The Singular Universe and the Reality of Time

The Singular Universe and the Reality of Time: A Proposal in Natural Philosophy is a book about cosmology, philosophy of time, metaphysics and scientific naturalism by the American theoretical physicist Lee Smolin and the Brazilian philosopher Roberto Mangabeira Unger. The authors argue that the current crisis in cosmology is a result of physicists making the wrong commitments to universalizing local experiments and to a block universe. They suggest instead that new research projects would be revealed if we took seriously the idea of one, and only one, universe as well as the reality of our experience of time. This new paradigm, they say, would also give rise to the revolutionary notion that the laws of nature might not be immutable. The book was initially published by Cambridge University Press on December 8, 2014.[1][2][3]

The Singular Universe and the Reality of Time
Cover of the hardcover edition
AuthorsLee Smolin
Roberto Mangabeira Unger
CountryUnited States
SubjectsPhysics, cosmology, philosophy of time
PublisherCambridge University Press
Publication date
December 8, 2014
Media typePrint
Pages566 pp.
Preceded byTime Reborn (by Smolin)
The Religion of the Future
(by Unger) 


The book discusses a number of philosophical and physical ideas on the true role of time in the Universe. The text is roughly divided into two halves, the first one written by Unger, and the second by Smolin, both developing the same themes in different ways, with Smolin being more focused on the physics.[4]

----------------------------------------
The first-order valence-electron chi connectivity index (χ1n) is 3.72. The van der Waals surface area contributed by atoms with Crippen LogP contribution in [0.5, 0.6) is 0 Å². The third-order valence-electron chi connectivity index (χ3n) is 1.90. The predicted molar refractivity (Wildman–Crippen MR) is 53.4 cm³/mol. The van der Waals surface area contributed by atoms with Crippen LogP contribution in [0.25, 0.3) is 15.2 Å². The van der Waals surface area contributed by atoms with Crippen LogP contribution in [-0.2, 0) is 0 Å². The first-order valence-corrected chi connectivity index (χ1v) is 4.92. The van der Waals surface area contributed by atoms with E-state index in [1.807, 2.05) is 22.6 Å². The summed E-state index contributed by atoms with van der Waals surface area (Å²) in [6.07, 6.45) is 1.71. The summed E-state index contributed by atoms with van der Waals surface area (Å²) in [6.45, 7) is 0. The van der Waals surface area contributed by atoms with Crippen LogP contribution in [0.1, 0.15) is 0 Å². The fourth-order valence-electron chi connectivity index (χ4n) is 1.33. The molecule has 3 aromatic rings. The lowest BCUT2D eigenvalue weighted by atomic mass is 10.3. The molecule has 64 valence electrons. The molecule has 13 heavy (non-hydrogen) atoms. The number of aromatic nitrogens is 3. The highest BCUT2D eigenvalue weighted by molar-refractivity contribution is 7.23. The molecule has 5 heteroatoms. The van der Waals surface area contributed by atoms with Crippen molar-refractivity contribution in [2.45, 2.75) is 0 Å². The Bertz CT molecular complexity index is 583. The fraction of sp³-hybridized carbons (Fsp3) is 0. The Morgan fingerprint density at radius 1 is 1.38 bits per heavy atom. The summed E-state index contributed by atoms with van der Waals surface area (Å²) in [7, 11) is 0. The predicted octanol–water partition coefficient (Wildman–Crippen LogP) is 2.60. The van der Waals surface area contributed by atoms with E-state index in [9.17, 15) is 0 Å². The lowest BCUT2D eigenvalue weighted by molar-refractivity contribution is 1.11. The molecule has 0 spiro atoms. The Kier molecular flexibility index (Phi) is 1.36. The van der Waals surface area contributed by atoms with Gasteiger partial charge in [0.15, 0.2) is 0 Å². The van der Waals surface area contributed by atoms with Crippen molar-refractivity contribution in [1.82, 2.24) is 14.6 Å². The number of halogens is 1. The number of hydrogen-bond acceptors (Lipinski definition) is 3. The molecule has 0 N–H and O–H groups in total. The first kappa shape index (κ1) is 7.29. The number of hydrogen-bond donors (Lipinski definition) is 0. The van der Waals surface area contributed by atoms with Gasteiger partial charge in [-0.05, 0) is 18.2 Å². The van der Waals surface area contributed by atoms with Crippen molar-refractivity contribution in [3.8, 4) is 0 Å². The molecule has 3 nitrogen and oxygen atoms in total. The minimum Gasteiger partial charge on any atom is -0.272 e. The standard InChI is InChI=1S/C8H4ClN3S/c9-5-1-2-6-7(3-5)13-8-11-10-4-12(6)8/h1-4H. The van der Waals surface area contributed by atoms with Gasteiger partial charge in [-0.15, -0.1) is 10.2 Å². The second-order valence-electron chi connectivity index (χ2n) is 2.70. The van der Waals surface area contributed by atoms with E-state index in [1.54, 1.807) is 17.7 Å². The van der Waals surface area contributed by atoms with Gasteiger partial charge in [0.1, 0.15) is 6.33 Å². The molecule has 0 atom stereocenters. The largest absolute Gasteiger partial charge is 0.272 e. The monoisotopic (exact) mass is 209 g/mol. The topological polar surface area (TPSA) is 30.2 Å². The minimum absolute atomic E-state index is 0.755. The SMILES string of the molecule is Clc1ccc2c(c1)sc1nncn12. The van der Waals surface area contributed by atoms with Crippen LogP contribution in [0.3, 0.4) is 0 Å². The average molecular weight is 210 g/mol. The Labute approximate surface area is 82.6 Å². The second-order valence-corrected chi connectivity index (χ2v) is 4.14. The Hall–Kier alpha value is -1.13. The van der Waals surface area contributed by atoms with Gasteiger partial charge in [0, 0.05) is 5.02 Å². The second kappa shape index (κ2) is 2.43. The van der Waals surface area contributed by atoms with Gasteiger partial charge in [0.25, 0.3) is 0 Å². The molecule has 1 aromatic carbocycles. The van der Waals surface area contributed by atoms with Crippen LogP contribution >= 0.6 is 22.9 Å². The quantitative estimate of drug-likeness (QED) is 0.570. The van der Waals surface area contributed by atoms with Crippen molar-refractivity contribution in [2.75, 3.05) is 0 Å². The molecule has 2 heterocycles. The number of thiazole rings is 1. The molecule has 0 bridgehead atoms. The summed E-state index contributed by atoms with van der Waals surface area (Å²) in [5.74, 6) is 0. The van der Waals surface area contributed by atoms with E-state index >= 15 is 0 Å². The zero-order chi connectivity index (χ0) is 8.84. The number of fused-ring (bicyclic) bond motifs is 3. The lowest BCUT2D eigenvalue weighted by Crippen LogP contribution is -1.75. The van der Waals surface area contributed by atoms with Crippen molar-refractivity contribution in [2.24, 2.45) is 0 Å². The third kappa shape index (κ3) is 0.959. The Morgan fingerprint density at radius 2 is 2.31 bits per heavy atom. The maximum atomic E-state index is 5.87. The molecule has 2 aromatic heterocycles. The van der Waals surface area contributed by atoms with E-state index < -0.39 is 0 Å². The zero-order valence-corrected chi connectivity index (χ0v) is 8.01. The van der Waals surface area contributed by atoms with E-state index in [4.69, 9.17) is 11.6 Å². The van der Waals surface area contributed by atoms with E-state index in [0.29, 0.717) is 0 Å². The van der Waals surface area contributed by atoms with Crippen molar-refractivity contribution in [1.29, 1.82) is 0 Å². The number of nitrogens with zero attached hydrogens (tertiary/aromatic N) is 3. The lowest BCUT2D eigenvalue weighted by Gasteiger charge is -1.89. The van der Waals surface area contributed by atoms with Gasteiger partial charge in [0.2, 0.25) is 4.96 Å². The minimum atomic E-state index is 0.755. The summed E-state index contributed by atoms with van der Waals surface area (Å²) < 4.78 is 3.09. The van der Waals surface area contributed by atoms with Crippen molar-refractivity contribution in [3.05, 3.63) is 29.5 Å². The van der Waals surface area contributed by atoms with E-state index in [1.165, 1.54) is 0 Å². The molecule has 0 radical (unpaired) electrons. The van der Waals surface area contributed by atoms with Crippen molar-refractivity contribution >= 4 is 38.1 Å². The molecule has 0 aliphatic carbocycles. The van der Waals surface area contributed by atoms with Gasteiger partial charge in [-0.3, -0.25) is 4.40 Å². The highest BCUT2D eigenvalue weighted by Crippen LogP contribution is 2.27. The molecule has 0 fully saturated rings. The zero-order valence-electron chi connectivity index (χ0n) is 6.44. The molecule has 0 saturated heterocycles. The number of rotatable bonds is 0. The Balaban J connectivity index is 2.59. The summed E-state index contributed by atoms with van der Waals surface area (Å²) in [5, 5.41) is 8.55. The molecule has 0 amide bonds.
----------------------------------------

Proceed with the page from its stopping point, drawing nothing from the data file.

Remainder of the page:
You might expect a book co-authored by Smolin and Unger to be an exchange about science and human values—something, perhaps, in the region of the 1930 dialogue between Einstein and the polymath Rabindranath Tagore. But The Singular Universe and the Reality of Time is not that kind of thing: it is a big and daunting book, harder to read than recent works by either author. The first section, by Unger, includes among other things an exploration of the global, irreversible and continuous attributes of time, followed by an analysis of proto-ontological assumptions. The second section, by Smolin, contains an approach to solving the meta-law dilemma, outlining linear cyclic models, branching models and branching cyclic cosmologies before it dives into cosmological natural selection, pluralistic cosmological scenarios and the principle of precedence.

The Guardian[5]

I found the long section by Unger rather hard going and not very rewarding... Smolin gives a discussion of mathematics itself which I think few mathematicians would recognize

- Peter Woit[6]

See also


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